New Findings Regarding DNA Damage Checkpoint Mechanism in Oxidative Stress
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In current health lore, antioxidants are well known to reduce the amount of “reactive oxygen species” -- cell-damaging molecules that are byproducts of cellular metabolism -- is critical to staying healthy.
What everyone doesn’t know is that our bodies already have a complex set of processes built into our cells that handle these harmful byproducts of living and repair the damage they cause.
For example, few of us realize that, while our cells’ DNA is constantly being damaged by reactive oxygen species (as well as by other forces), there are also complex mechanisms that constantly assess that damage and make repairs to our fragile genetic material at least 10,000 times a day in every cell in our bodies. The vital biochemical processes by which this constant DNA repair takes place are still only partially understood because of their complexity, speed, and the difficulty of studying complex interactions within living cells. Moreover, it remains unknown how cells sense the oxidatively damaged DNA in the first place.
In an article published in the Proceedings of the National Academy of Sciences (PNAS) a research team from University of North Carolina at Charlotte announced that they had uncovered a previously unknown surveillance mechanism, known as a DNA damage checkpoint, used by cells to monitor oxidatively damaged DNA. The finding, first-authored by UNC Charlotte biology graduate student Jeremy Willis and undergraduate honors student Yogin Patel, was also co-authored by undergraduate honors student Barry L. Lentz and assistant professor of biology Shan Yan.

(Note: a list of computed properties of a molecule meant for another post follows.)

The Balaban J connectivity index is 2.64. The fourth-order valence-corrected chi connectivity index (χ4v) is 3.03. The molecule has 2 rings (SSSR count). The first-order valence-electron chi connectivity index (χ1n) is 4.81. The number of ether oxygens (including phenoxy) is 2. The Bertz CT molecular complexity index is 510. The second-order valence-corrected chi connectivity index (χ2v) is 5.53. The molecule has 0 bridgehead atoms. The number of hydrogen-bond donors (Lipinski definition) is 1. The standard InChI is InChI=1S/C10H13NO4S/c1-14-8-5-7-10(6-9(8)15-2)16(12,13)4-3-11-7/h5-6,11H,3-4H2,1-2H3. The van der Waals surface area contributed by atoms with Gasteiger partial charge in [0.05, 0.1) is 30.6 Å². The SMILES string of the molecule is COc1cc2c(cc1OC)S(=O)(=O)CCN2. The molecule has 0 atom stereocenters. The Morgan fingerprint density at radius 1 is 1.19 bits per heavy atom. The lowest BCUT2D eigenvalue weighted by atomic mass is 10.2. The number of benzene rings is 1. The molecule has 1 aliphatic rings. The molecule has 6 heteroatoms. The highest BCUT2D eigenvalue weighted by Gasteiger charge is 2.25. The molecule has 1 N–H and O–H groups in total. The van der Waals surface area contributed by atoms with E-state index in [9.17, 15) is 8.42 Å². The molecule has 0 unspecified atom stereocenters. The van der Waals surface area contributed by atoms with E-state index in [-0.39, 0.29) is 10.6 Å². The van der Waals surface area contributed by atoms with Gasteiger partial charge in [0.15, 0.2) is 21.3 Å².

“DNA damage is the underlying pathology in many major human diseases, including cancers and neurodegenerative disorders such as Alzheimer’s and Parkinson’s, so arriving at a full understanding of the sophisticated mechanisms that cells usually employ to avoid such disastrous outcomes is important,” Yan noted.
Two biochemical pathways, known as ATM-Chk2 and ATR-Chk1, govern the cell’s response and repair of double-strand DNA breaks and other types of DNA damage or replication stress respectively. The molecular mechanisms underlying the ATR-Chk1 checkpoint activation include the uncoupling of DNA helicase and polymerase activities and DNA end resection of double-strand breaks.
“The significance of what we have found is that there is a third, previously unknown trigger for ATR-Chk1 checkpoint pathway, and this novel mechanism is discovered in the context of oxidative stress,” Yan said.
In particular, Yan’s team discovered that under conditions of oxidative stress (in the presence of hydrogen peroxide) a base excision repair protein known as APE2 plays unexpected roles in the checkpoint response: single-strand DNA generation and Chk1 association. The protein was previously known to be involved in the DNA repair of oxidative damage, but not to extent revealed in the study’s findings. The distinct role of APE2 in the single-stand DNA generation in 3’ to 5’ direction is referred to as single-strand break end resection (“SSB end resection”) by the authors.
The study involved experiments performed with Xenopus laves (the African clawed frog, a species commonly used as a lab animal) egg extracts – an experimental system that Yan’s lab has developed for studying DNA repair and checkpoint mechanisms in a cell-free conditions. Xenopus is useful because it is a vertebrate (and thus quite similar to humans in cell biology), and its egg cells can be easily produced and manipulated.
Yan is hopeful that this research will open new avenues to pharmacological strategies in drug development for cancer and neurodegenerative diseases.